Captain Larry Laird lifted an electric drill to the wall of the cabin that has been the heart of the Chesapeake Bay Foundation’s island education initiative. He pressed his trigger finger. Screws separated from the wood with a whir. The boat captain let out a low sigh.
Generations of middle and high school students have come here to learn about the fragile ecosystem of the bay. Now, the Virginia island, about six miles from Crisfield, Md., off the Eastern Shore, has succumbed to the very forces these educational programs have sought to fight: a warming climate, rising sea levels and disappearing shores.
Schoolchildren have come to the Fox Island learning center by the busload for nearly half a century. For many, it was like being in another world.
They slept in bunk beds and used compost toilets. They stargazed and combed the beach for terrapin eggs. They mucked through sea grass and dove into heaps of mud. They analyzed their home water usage and devised ways to lessen their carbon footprint. On the walls, they left footprints, names and a message, scrawled over and over again: “SAVE THE BAY.”
In the past 40 years, foundation officials said, water has swallowed about 70 percent of Fox Island — so named because when viewed from above, the land once resembled a fox plodding along through the waves.
In 1773, when the island was first discovered, its land stretched for about 426 acres, said Tom Horton, an author and former Baltimore Sun reporter who has written eight books about the Chesapeake Bay.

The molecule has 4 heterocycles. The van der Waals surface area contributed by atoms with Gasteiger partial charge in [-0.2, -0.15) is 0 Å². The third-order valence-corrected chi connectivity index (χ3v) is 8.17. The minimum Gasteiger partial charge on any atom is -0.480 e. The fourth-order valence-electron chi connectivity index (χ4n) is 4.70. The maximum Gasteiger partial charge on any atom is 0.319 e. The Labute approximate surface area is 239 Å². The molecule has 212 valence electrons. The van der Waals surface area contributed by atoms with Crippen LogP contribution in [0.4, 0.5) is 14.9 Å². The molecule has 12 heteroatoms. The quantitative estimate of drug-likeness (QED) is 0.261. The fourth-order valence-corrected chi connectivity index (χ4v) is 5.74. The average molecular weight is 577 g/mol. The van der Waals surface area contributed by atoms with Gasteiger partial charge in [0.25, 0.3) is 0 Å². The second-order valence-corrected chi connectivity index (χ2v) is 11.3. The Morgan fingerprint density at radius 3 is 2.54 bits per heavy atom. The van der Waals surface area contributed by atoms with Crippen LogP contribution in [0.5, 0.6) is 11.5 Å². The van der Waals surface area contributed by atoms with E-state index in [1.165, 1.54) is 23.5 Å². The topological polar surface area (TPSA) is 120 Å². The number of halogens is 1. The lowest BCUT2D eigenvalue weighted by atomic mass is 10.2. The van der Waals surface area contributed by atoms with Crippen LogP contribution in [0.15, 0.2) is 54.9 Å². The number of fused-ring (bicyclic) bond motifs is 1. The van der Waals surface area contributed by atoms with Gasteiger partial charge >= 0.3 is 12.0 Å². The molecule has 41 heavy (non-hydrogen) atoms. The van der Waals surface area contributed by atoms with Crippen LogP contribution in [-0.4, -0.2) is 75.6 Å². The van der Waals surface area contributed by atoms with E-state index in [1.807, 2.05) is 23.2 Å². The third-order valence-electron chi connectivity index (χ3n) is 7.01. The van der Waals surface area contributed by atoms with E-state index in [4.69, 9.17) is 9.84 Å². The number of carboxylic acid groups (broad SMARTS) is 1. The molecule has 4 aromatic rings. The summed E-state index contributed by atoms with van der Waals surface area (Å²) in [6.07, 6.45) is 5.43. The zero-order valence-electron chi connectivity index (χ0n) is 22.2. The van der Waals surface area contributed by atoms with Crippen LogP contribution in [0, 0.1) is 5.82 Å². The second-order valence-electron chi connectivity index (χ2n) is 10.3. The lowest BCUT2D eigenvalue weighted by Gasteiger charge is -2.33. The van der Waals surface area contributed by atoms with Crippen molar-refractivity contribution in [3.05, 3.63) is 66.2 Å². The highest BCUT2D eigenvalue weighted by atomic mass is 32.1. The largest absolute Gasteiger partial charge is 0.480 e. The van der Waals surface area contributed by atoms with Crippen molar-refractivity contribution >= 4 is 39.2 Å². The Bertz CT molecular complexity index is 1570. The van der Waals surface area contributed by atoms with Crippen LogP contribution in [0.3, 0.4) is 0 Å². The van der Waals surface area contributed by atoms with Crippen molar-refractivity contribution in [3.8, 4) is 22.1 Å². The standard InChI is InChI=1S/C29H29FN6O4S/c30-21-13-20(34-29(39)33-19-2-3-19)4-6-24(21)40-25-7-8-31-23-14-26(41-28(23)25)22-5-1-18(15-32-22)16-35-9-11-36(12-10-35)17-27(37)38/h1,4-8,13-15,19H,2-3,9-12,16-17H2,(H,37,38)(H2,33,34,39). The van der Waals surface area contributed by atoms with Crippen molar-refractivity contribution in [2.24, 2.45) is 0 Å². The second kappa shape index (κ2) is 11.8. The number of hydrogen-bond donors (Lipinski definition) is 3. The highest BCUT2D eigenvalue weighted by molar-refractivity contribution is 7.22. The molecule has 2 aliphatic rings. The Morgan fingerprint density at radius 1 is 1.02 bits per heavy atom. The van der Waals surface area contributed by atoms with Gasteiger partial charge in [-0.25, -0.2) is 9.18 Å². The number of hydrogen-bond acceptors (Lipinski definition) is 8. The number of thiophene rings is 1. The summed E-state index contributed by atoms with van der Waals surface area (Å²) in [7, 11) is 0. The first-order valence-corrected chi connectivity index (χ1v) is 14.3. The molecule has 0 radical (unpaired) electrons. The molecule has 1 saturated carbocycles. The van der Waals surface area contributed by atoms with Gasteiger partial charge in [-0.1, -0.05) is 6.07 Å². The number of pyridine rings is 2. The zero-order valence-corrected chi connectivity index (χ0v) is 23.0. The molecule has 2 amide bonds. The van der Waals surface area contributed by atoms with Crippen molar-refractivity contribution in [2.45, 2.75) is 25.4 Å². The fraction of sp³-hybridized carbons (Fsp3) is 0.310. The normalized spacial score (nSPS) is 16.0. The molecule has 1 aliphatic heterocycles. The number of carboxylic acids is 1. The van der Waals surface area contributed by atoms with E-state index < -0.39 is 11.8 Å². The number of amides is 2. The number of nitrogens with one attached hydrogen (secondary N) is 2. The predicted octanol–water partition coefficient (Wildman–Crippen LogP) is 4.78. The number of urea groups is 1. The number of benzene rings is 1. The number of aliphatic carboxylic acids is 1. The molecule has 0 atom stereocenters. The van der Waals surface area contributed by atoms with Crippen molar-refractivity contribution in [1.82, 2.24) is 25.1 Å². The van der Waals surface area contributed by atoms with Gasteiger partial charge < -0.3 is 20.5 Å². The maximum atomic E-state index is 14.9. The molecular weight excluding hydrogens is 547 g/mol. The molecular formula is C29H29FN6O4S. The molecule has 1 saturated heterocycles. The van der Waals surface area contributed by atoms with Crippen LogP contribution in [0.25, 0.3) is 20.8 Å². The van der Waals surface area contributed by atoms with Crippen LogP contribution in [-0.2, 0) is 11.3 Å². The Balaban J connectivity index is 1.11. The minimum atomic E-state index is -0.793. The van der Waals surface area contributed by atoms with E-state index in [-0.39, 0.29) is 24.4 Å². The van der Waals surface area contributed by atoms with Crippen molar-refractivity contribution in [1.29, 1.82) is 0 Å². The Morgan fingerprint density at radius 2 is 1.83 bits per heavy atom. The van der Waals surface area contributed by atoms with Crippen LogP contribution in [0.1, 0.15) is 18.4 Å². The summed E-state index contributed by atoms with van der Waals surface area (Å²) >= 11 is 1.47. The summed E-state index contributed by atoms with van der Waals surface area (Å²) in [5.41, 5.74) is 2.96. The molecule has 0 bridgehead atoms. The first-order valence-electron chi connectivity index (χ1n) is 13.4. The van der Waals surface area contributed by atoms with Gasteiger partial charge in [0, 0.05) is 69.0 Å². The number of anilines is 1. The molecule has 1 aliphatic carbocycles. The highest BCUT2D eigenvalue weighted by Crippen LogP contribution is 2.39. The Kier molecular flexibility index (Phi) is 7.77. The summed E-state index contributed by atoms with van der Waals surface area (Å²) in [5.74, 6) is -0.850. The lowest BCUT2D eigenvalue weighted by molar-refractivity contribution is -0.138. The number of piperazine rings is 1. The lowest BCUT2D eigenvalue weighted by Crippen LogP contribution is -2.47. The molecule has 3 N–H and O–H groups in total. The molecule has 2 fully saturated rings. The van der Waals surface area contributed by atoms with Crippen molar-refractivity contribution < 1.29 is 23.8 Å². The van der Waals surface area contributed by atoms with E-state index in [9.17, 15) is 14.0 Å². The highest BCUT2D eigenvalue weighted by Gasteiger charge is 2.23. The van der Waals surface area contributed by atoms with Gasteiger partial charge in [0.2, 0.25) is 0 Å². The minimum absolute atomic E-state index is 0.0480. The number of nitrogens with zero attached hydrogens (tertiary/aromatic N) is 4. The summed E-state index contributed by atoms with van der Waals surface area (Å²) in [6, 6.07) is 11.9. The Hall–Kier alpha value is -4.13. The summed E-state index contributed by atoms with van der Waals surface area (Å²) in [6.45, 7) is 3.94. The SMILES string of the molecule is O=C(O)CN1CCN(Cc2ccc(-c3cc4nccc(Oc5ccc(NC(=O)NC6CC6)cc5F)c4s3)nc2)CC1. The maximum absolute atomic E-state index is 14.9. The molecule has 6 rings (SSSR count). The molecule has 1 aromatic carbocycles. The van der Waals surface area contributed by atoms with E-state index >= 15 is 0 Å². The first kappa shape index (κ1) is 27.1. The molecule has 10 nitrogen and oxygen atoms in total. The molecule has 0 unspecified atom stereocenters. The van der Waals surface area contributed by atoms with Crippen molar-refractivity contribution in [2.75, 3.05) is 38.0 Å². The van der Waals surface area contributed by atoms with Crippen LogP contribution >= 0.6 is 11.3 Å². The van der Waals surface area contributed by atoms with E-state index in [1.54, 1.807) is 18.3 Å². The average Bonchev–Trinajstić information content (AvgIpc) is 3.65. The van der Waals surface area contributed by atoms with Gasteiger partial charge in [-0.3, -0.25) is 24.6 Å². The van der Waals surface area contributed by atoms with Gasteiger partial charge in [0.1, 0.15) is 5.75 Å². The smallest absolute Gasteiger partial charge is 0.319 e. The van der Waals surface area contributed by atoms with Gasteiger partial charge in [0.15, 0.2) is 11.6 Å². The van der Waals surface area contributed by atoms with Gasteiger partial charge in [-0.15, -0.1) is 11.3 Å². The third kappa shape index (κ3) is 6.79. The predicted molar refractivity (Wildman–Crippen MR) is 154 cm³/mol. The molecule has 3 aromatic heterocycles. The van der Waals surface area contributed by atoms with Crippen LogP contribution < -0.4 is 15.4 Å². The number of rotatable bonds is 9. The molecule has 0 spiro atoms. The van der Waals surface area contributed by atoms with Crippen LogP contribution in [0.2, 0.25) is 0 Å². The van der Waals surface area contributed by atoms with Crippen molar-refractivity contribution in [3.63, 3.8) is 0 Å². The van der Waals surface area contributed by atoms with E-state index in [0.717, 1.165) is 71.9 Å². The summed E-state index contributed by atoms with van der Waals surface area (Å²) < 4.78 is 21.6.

When the Chesapeake Bay Foundation conducted a satellite survey earlier this year, the group found there were about 34 acres left.
“What we’re talking about . . . is not just losing a part of our own history as an organization or a fantastic field trip. What we’re really talking about is the loss of habitat and the loss of land,” said Karen Mullin, the foundation’s director of professional learning. “Yes, there is erosion, but the forces of climate change have accelerated erosion to the point that we’re losing valuable land and habitat that we’re just not getting back. . . . These islands aren’t shifting, they’re disappearing.”
Built by a group of waterfowl hunters in 1929, the lodge was protected by the archipelago of islands that surrounded it. They created a circular cove, sheltering the structure from breaking waves and high winds.
When the Chesapeake Bay Foundation acquired the building in 1976, the organization transformed the hunting lodge into a classroom.
Children from schools across the region — the District, Delaware, Maryland, Pennsylvania and Virginia — took canoe trips through the sheltered cove and learned to identify species of plants and animals. During the summer months, Chesapeake Bay Foundation educators led teachers-only retreats and teen leadership courses.
The Fox Island lodge was the nonprofit organization’s first island education center and the start of an immersive curriculum that has grown to encompass four island centers in the Chesapeake Bay. The organization runs about 80 overnight trips per season among the four locations, each with 20 to 30 visitors.
But this year, program leaders declared the Fox Island site too dangerous for the usual activities, said Paul Willey, the foundation’s director of education operations.
Erosion chipped away at the protective semicircle of islands that kept the waters calm. Canoeing was out. When the tide rolls in and the water overtakes what’s left of the land, so, too, is hiking.